Northcote Inebriate Asylum

Public Record Office Victoria
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The exact date of establishment of the Northcote Inebriate Asylum is unknown. A notice appeared in the Victoria Government Gazette in July 1890 which announced that the Northcote Inebriate Asylum was open for a limited number of female patients who were unable to contribute towards their maintenance. Conceivably, however, it may have only been open to those who could contribute to their own maintenance prior to this date. Records in custody at the Public Record Office date from 1890 so this would seem to suggest that the agency commenced in that year. A formal gazettal establishing the agency has not been found.

According to C.R.D. Brothers in his book Early Victorian Psychiatry the Northcote Inebriate Asylum opened in 1873 as a "semi-" venture under the direction of Dr Charles McCarthy. He financed the institution through donations from citizens and this fund was supplemented by a Government grant. The Asylum was situated in St George's Road Northcote. The Asylum (or Retreat) was established as a result of the Inebriate Act 1872 (No.449). This Act repealed the 17th section of the Lunacy Statute 1867 (No.309) which had empowered the Master-in-Lunacy to commit inebriates to an asylum for any period up to twelve months. This new institution was to be specifically for the care and treatment of inebriates. However the asylum was not successful as the majority of inebriates could not afford to pay the maintenance fees Dr McCarthy demanded.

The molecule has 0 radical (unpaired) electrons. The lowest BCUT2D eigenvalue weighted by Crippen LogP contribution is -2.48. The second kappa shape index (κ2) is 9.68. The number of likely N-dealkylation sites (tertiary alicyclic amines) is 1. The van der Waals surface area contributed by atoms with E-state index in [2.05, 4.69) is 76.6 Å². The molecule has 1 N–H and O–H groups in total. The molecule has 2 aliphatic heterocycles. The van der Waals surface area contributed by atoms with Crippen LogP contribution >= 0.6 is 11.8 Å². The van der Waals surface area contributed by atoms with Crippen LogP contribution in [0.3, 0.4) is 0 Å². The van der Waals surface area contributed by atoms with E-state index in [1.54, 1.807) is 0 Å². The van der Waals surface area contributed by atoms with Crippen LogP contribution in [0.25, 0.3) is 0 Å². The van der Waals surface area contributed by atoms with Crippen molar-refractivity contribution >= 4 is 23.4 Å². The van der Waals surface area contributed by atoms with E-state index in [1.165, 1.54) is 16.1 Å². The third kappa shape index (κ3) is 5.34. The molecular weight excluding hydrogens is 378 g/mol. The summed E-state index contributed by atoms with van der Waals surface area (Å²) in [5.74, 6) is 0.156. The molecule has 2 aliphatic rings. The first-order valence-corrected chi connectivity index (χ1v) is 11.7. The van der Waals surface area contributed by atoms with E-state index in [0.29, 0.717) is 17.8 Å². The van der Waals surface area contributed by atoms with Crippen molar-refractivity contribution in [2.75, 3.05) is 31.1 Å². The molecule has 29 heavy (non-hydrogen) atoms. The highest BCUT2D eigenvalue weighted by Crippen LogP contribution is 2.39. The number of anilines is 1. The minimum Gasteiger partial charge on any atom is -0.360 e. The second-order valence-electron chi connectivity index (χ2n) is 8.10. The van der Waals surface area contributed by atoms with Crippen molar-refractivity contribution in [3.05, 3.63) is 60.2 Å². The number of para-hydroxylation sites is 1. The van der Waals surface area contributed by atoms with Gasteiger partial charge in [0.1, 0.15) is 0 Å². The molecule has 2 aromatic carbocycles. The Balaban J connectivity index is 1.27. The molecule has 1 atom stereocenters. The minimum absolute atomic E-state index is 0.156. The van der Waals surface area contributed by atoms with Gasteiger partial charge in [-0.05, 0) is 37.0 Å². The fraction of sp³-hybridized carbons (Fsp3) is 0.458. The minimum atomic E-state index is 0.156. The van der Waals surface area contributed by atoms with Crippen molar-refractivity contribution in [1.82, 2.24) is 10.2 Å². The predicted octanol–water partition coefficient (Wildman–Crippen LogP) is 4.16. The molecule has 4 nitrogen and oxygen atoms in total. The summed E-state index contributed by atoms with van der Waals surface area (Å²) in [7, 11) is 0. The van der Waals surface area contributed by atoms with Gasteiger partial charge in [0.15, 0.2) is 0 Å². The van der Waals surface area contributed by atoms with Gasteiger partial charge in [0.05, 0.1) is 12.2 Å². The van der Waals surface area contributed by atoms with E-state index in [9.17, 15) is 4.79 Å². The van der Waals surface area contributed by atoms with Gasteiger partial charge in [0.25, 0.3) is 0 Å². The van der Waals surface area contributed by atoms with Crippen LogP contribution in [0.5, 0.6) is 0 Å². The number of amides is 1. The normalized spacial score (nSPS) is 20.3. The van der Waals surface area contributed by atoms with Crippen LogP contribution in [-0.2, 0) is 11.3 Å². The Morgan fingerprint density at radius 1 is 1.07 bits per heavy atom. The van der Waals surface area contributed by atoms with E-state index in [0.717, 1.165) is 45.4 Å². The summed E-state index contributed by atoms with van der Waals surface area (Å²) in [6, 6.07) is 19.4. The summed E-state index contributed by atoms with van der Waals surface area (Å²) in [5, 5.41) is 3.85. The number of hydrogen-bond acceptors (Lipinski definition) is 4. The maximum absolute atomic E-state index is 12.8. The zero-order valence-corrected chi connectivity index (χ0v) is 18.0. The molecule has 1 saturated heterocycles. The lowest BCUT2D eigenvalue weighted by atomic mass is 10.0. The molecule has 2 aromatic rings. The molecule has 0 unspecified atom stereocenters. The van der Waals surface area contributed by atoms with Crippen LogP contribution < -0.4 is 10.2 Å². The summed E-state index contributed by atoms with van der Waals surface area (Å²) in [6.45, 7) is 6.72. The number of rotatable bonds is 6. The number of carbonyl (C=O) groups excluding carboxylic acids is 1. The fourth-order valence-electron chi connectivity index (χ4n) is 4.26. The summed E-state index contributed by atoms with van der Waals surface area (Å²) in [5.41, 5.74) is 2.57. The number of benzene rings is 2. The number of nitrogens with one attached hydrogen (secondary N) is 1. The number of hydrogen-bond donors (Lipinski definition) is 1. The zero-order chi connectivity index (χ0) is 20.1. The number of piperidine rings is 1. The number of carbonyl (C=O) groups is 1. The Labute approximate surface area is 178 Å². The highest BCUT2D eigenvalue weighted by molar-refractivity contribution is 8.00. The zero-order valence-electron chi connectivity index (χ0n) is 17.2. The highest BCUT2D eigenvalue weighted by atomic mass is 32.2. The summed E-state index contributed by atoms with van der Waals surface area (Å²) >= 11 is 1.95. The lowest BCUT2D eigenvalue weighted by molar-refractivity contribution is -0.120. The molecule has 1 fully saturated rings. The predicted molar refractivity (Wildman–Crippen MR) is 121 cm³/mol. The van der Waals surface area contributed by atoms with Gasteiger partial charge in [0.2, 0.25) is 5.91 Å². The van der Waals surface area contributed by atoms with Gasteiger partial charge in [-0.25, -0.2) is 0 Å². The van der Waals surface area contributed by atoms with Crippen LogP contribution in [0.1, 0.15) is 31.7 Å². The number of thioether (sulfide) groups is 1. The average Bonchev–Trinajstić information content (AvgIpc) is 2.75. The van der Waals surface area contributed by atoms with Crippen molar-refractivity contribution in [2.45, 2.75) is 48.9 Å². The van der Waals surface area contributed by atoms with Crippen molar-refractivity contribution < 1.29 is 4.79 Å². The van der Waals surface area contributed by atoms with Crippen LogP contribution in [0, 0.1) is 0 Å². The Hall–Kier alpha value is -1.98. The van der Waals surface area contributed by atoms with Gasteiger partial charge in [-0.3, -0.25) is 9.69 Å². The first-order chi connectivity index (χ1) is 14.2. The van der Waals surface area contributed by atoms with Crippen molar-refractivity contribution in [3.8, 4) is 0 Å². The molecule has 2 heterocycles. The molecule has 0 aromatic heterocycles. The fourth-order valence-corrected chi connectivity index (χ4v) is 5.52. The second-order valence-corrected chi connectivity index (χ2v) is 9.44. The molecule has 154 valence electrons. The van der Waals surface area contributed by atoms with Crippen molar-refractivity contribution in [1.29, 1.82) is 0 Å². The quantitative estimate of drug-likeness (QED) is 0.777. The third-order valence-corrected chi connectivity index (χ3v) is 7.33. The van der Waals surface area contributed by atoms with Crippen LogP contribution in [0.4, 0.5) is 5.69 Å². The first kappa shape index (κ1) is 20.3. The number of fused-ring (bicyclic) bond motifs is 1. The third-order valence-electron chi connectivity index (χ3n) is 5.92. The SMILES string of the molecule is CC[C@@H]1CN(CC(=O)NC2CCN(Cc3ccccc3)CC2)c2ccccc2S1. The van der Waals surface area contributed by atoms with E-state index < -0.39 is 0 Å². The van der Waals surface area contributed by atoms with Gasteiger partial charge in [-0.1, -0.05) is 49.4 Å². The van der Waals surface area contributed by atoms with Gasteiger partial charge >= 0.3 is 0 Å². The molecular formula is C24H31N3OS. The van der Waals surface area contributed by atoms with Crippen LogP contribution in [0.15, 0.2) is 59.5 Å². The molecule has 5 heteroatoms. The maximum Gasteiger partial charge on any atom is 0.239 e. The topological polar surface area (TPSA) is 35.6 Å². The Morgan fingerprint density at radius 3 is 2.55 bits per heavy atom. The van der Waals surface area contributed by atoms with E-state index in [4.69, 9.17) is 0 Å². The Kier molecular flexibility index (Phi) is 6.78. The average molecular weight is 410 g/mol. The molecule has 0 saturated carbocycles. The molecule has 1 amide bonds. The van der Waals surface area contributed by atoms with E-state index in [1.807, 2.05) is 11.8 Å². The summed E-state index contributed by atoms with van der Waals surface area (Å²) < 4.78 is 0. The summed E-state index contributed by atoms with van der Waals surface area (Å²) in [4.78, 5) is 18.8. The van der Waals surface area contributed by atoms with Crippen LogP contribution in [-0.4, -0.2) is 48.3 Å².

After the Zox Commission into Asylums into 1888 all asylums were abolished under the provisions of the Inebriate Asylums Act 1888 (No.1009). This act also provide for the establishment of public inebriate asylums. The Northcote Inebriate Retreat was taken over by the Government in 1890 and became the "Asylum for Inebriates at Northcote" under the provisions of the Inebriates Act 1890, s.4. This may account for the notice in the Government Gazette mentioned above and the commencement date of records in the custody of the Public Record Office.

To be committed to be an inebriate asylum inebriates could make applications to the Master-in-Lunacy or to any Judge of the County or to a Police Magistrate or to any Justice. If that person was satisfied that the applicant had habitually used excessive quantities of intoxicating drinks and was sober at the time of the application and fully understood the nature of the application, the justice could make an order for his/her reception, detention and curative treatment for any term not exceeding three months.

If a person was certified by two medical practitioners as an inebriate the Master-in-Lunacy, Judge or Police Magistrate could order their apprehension.

The Northcote Inebriate Asylum was closed in October 1892 by order of the Governor-in-Council as published in the Victoria Government Gazette under the provisions of the Inebriates Act 1890, s.4.


Lunacy Statute 1867, s.17
Inebriates Act 1872
Inebriates Asylums Act 1888
Inebriates Act 1890

Location of Records

Some records are held. See below.

Data time period: [1890 TO 1892]

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